According to an article published in Human Events by a man named Michael Chapman, a large proportion of Chinese exports originate in the camps — a quarter of China’s tea, tens of thousands of tons of grain; “ . . . prisoners mine asbestos and other toxic chemicals with no protective gear, work with batteries and battery acid with no protection for their hands, tan hides while standing naked in vats filled three feet deep with chemicals used for the softening of animal skins, and work in improperly run mining facilities where explosions and other accidents are a common occurrence.” And that work finds its way into American and European stores.

A quick Internet search will yield photos of notes slipped into Chinese products on sale everywhere from Kmart to Saks. Notes begging for help, signed by Chinese slaves. One that turned up in Northern Ireland says, “We work 15 hours every day and eat food that wouldn’t even be fed to pigs and dogs.” It was written in Chinese; one that turned up in Oregon was written in English. “People who work here have to work 15 hours a day without Saturday, Sunday break and any holidays. Otherwise, they will suffer torturement. . . . Many of them are Falun Gong practitioners, who are totally innocent people only because they have different believe to CCPG. They often suffer more punishment than others.”

The CCPG is the Chinese Communist Party Government; the writer of that note identifies himself as a worker in the Masanjia labor camp. Former Masanjia inmates have been interviewed by the New York Times. They described “frequent beating, days of sleep deprivation, and prisoners chained up in painful positions for weeks on end.” One told the Times, “Sometime the guards would drag me around by my hair or apply electric batons to my skin for so long the smell of burning flesh would fill the room.” Another said, “I still can’t forget the pleas and howling.” About half of Masanjia’s inmates are in for refusing to renounce their religion — mostly followers of Falun Gong and Christians.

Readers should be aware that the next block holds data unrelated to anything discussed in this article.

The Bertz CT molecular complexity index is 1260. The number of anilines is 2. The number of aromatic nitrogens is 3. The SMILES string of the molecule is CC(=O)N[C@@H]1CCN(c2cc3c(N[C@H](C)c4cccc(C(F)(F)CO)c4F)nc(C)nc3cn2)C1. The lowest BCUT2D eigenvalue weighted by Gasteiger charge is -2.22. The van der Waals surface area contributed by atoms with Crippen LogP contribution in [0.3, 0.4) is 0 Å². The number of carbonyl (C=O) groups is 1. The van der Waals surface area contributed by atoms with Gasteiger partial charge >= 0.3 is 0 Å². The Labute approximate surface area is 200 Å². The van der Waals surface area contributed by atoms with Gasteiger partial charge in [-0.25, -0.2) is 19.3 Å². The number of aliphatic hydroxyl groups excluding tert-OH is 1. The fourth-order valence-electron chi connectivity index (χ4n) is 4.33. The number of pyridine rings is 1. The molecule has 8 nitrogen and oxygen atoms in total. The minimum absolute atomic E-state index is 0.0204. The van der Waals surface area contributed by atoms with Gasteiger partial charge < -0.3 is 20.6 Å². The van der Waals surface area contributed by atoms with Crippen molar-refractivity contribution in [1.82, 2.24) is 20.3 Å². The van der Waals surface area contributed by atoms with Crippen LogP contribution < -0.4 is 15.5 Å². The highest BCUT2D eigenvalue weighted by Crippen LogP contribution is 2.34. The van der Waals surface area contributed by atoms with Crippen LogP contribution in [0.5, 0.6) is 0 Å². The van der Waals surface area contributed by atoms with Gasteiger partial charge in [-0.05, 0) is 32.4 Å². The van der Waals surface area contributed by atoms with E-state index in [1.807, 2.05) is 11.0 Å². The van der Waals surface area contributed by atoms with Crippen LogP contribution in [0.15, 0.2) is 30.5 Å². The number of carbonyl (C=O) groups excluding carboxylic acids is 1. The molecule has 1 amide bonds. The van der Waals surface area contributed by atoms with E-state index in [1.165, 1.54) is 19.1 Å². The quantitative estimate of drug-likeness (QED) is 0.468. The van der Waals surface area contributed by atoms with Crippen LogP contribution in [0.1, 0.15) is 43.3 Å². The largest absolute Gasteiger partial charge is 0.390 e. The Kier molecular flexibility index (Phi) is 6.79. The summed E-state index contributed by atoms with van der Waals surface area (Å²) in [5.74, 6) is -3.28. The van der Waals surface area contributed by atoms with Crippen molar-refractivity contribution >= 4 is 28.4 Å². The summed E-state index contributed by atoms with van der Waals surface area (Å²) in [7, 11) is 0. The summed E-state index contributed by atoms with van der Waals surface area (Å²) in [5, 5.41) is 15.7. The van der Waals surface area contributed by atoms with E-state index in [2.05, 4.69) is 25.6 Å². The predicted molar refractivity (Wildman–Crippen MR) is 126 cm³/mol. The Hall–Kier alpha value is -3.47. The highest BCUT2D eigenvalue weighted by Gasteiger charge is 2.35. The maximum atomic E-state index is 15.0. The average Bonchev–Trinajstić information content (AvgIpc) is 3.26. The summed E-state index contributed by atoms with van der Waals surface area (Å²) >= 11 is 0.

Another note from China turned up in Brazil. It was written in English and just four words long: “I slave. Help me.”

And remember: The camps’ prisoners are just the formal slaves. In a more general sense, all of China’s one and a third billion people are slaves; without freedom of speech, of assembly, of religion, of movement, of the press, and without a government that derives its powers from the consent of the governed.

So, China’s got a leg up in the economy-building race. The same one that Germany had at its camps. So this Christmas season, look out for that “Made in Nazi Germany” sticker.

Or maybe this will bring it home: This Christmas, remember that “Made in China” may mean “Made by Chinese Christians.” Happy holidays.

Josh Gelernter writes weekly for NRO and is a regular contributor to The Weekly Standard.